In the United States, the burden of diabetes falls disproportionately on racial and ethnic minorities. For example, rates of eye disease due to diabetes are 3 times higher for Hispanic/Latinos compared to Whites. To reduce the burden of diabetes and the risk of serious complications such as eye and kidney disease, experts create guidance for doctors. This highlights the most effective approaches to prevention and treatment based on the results from clinical research studies. It is regularly updated. In a recent study, researchers looked to see whether racial and ethnic disparities exist in the use of guidelines to direct the care of people with diabetes.
Results from the National Health Interview Survey
Researchers compared 7,341 Hispanic/Latino, Black, and White adults in the National Health Interview Survey (NHIS) from 2011 through 2017. The NHIS is a national survey which began in 1957. In this study, the focus was on people developing diabetes within the previous 5 years. From the interviews, Hispanic/Latinos had lower rates of having health insurance (76%) than Whites (93%) and Blacks (88%). Also, Hispanic/Latinos were less likely to have had an eye exam to look for early diabetes complications or a blood pressure check compared to White adults with diabetes. These findings were not related to income.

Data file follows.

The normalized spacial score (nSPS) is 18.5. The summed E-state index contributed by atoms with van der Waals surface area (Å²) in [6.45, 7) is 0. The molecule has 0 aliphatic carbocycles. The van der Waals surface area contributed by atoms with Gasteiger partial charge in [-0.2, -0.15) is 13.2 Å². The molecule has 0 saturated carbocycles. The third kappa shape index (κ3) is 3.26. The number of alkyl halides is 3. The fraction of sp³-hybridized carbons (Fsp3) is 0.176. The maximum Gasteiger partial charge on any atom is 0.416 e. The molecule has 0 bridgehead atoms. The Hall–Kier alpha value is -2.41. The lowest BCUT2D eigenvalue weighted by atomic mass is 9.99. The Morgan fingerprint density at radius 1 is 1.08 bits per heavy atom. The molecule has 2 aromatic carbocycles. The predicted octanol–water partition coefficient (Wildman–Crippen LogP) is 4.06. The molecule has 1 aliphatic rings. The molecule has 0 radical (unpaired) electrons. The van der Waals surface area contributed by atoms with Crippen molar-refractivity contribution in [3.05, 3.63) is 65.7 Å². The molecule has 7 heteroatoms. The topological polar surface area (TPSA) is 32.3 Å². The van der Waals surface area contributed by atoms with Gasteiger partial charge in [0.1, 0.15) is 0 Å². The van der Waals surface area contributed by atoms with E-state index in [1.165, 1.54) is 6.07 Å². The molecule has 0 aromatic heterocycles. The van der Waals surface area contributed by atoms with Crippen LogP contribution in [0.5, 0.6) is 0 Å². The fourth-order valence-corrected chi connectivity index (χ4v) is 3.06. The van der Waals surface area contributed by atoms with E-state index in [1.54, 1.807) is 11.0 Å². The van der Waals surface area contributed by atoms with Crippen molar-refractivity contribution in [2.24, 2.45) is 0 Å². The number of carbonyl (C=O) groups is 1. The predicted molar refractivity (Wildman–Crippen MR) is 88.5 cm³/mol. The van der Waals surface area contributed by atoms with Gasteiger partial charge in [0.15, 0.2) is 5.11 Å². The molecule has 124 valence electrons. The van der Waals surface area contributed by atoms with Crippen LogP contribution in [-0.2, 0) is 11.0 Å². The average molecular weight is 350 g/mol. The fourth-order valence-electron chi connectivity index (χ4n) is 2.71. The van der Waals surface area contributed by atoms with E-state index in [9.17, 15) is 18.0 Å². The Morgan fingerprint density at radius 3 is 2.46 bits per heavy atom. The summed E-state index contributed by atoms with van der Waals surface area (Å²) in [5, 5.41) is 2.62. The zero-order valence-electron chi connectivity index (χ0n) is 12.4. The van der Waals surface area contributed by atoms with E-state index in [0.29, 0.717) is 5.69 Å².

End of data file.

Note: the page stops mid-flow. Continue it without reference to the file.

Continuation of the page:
Eye screenings for Hispanic/Latinos with diabetes
We know that Hispanic/Latinos and other racial/ethnic minorities are more likely to experience bias from health care providers. Also, discrimination from providers is linked to decreased rates of routine visits where preventive services are offered. Additional discrimination from providers could also be due to barriers related to language or insurance coverage.
In conclusion, Hispanic/Latinos recently diagnosed with diabetes do not receive guideline-directed eye care and blood pressure measurements compared to Whites.
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